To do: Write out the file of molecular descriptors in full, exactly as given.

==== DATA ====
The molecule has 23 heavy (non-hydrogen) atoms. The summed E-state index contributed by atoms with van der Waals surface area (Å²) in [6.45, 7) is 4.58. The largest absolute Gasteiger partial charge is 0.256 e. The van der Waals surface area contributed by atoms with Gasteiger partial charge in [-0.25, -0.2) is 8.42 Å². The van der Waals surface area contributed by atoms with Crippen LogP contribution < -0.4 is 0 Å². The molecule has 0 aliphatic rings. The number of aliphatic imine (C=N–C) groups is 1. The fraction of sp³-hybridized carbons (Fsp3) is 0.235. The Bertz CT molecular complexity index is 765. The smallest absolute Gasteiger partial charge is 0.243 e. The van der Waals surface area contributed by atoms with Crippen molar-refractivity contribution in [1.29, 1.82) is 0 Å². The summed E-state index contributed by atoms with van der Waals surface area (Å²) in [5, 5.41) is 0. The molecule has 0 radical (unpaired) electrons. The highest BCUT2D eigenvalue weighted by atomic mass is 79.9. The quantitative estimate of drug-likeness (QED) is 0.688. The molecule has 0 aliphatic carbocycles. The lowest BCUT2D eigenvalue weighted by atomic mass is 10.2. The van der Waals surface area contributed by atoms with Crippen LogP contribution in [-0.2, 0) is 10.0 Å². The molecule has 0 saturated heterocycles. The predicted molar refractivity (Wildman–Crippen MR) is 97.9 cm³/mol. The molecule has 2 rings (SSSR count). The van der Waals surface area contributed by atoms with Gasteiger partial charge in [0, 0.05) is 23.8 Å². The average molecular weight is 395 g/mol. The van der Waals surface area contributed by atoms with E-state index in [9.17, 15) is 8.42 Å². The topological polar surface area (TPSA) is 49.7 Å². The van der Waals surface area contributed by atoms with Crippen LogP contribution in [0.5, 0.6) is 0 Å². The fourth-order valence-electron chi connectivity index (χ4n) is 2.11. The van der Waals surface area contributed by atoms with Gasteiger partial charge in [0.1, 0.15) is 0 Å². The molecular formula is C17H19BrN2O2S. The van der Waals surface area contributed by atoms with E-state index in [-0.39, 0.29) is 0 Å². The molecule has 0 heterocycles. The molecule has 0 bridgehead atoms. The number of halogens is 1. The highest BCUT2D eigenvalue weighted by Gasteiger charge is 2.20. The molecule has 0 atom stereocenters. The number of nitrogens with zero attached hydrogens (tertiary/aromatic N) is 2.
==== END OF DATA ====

The molecule has 23 heavy (non-hydrogen) atoms. The summed E-state index contributed by atoms with van der Waals surface area (Å²) in [6.45, 7) is 4.58. The largest absolute Gasteiger partial charge is 0.256 e. The van der Waals surface area contributed by atoms with Gasteiger partial charge in [-0.25, -0.2) is 8.42 Å². The van der Waals surface area contributed by atoms with Crippen LogP contribution < -0.4 is 0 Å². The molecule has 0 aliphatic rings. The number of aliphatic imine (C=N–C) groups is 1. The fraction of sp³-hybridized carbons (Fsp3) is 0.235. The Bertz CT molecular complexity index is 765. The smallest absolute Gasteiger partial charge is 0.243 e. The van der Waals surface area contributed by atoms with Crippen molar-refractivity contribution in [1.29, 1.82) is 0 Å². The summed E-state index contributed by atoms with van der Waals surface area (Å²) in [5, 5.41) is 0. The molecule has 0 radical (unpaired) electrons. The highest BCUT2D eigenvalue weighted by atomic mass is 79.9. The quantitative estimate of drug-likeness (QED) is 0.688. The molecule has 0 aliphatic carbocycles. The lowest BCUT2D eigenvalue weighted by atomic mass is 10.2. The van der Waals surface area contributed by atoms with Crippen LogP contribution in [-0.2, 0) is 10.0 Å². The molecule has 0 saturated heterocycles. The predicted molar refractivity (Wildman–Crippen MR) is 97.9 cm³/mol. The molecule has 2 rings (SSSR count). The van der Waals surface area contributed by atoms with Gasteiger partial charge in [0, 0.05) is 23.8 Å². The average molecular weight is 395 g/mol. The van der Waals surface area contributed by atoms with E-state index in [9.17, 15) is 8.42 Å². The topological polar surface area (TPSA) is 49.7 Å². The van der Waals surface area contributed by atoms with Crippen LogP contribution in [0.5, 0.6) is 0 Å². The fourth-order valence-electron chi connectivity index (χ4n) is 2.11. The van der Waals surface area contributed by atoms with Gasteiger partial charge in [0.1, 0.15) is 0 Å². The molecular formula is C17H19BrN2O2S. The van der Waals surface area contributed by atoms with E-state index in [-0.39, 0.29) is 0 Å². The molecule has 0 heterocycles. The molecule has 0 bridgehead atoms. The number of halogens is 1. The highest BCUT2D eigenvalue weighted by Gasteiger charge is 2.20. The molecule has 0 atom stereocenters. The number of nitrogens with zero attached hydrogens (tertiary/aromatic N) is 2.